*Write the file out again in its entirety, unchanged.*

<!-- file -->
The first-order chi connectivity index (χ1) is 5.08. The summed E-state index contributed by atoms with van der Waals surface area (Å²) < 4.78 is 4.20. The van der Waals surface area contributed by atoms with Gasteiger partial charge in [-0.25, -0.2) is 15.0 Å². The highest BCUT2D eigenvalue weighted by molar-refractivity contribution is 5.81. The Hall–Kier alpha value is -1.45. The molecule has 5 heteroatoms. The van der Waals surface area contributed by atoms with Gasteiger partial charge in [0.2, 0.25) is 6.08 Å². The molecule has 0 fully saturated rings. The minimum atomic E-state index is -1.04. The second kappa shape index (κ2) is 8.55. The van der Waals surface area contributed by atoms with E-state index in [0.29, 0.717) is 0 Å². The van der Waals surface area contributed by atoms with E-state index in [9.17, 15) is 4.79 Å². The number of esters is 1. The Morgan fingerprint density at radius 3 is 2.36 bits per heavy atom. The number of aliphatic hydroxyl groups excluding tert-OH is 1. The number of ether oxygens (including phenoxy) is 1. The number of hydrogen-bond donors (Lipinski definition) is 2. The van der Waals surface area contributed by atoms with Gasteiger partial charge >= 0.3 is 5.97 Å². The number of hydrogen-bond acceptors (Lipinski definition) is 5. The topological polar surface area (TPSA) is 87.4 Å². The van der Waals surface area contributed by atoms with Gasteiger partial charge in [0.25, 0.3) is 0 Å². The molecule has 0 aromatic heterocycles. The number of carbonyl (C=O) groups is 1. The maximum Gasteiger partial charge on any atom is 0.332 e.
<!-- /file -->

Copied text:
The first-order chi connectivity index (χ1) is 5.08. The summed E-state index contributed by atoms with van der Waals surface area (Å²) < 4.78 is 4.20. The van der Waals surface area contributed by atoms with Gasteiger partial charge in [-0.25, -0.2) is 15.0 Å². The highest BCUT2D eigenvalue weighted by molar-refractivity contribution is 5.81. The Hall–Kier alpha value is -1.45. The molecule has 5 heteroatoms. The van der Waals surface area contributed by atoms with Gasteiger partial charge in [0.2, 0.25) is 6.08 Å². The molecule has 0 fully saturated rings. The minimum atomic E-state index is -1.04. The second kappa shape index (κ2) is 8.55. The van der Waals surface area contributed by atoms with E-state index in [0.29, 0.717) is 0 Å². The van der Waals surface area contributed by atoms with E-state index in [9.17, 15) is 4.79 Å². The number of esters is 1. The Morgan fingerprint density at radius 3 is 2.36 bits per heavy atom. The number of aliphatic hydroxyl groups excluding tert-OH is 1. The number of ether oxygens (including phenoxy) is 1. The number of hydrogen-bond donors (Lipinski definition) is 2. The van der Waals surface area contributed by atoms with Gasteiger partial charge >= 0.3 is 5.97 Å². The number of hydrogen-bond acceptors (Lipinski definition) is 5. The topological polar surface area (TPSA) is 87.4 Å². The van der Waals surface area contributed by atoms with Gasteiger partial charge in [0.25, 0.3) is 0 Å². The molecule has 0 aromatic heterocycles. The number of carbonyl (C=O) groups is 1. The maximum Gasteiger partial charge on any atom is 0.332 e.